The ESTJ personality type (also known as The Administrator) is driven by traditional values, such as honesty, leading by example, and putting utmost dedication into their work. ESTJs are guided by Extroverted Thinking as their primary function, which means that they rely heavily on logic and facts when a decision needs to be made. They largely disregard their feelings in favor of reaching a rational and objective conclusion. They are also practical and uninterested in theoretical or abstract ideas and concepts. Things that they can’t see, touch, or understand the practical implication for, can quickly cause them to lose interest.

INFPs perceive and interact with the world in a completely opposite way to ESTJs. Their dominant Introverted Feeling compels them to make decisions based on their intuition and gut feeling. They are also alert as to how their actions can affect other people’s feelings. A strong driver in their lives is their solid moral compass. In many situations, INFPs won’t care much for social rules and boundaries, if those clash with their own inner sense of right and wrong. People with this personality type also like to daydream, and their heads always seem to be in the clouds. Their idealism knows no bounds, which is why they are much more interested in the big picture, rather than in individual details.

Essentially, ESTJs and INFPs are worlds apart from each other. ESTJs can come across as extremely insensitive in the eyes of the empathetic and compassionate INFPs. They don’t understand this practical and straight-to-the-point approach to life, which clashes with the core of their personality. In a way, INFPs might admire the discipline of ESTJs – they themselves would never be able to dutifully work on a task that doesn’t appeal to their moral code and sense of justice.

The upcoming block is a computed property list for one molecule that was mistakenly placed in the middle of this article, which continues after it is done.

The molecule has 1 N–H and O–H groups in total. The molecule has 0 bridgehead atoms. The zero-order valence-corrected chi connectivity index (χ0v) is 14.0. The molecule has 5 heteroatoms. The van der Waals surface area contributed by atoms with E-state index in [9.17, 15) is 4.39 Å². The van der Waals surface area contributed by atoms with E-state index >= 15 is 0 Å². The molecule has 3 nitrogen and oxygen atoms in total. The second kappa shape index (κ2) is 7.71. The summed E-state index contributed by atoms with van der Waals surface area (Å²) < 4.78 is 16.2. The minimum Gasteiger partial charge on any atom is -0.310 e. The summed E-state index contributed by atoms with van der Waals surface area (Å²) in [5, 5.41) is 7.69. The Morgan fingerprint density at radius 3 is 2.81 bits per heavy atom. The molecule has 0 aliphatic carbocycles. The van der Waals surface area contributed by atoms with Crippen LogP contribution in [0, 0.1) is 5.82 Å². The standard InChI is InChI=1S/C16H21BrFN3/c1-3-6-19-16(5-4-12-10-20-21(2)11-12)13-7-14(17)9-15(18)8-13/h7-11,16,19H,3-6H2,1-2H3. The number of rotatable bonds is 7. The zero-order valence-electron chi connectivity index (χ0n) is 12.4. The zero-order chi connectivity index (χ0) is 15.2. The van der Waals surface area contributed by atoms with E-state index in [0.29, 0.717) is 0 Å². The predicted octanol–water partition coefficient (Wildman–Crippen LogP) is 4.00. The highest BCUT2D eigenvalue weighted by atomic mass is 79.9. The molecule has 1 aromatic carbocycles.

The ESFJ personality type (also known as The Caregiver) is an extremely caretaking type. They are nurturing, supportive, and always looking out for the well-being of everyone around them. ESFJs want to be accepted by society, so they tend to stick to established social norms in order to stay in the good graces of others. Their dominant cognitive function is Extroverted Feeling and, as such, they have no trouble adjusting their behavior to fit the needs of their circumstance. It makes them extremely considerate people, but also judging; they tend to make their mind up about people and situations based on what their gut tells them. This can lead them to false perceptions of people, due to needlessly harsh judgments.

INFPs are also oriented toward other people’s feelings and well-being. They like to make sure that everyone is okay and happy, and work to make this happen. People with this personality type are guided by empathy and are driven to offer emotional support. They aren’t intrusive but hold deep respect for other people. However, even if both INFPs and ESFJs are guided by a sense of compassion, ESFJs are much more practical and pragmatic than the NF personality type. Social norms hold some importance to INFPs but, if something goes against their firmly established moral compass, they wouldn’t be willing to just roll with it.

ESFJs and INFPs share some similarities in caring for other people and the ability to empathize with them. However, there are some major differences between them as well – the main one being the direction of their energy (Introvert vs Extrovert), as well as the degree of their willingness to modify their own behavior in order to fit into social settings.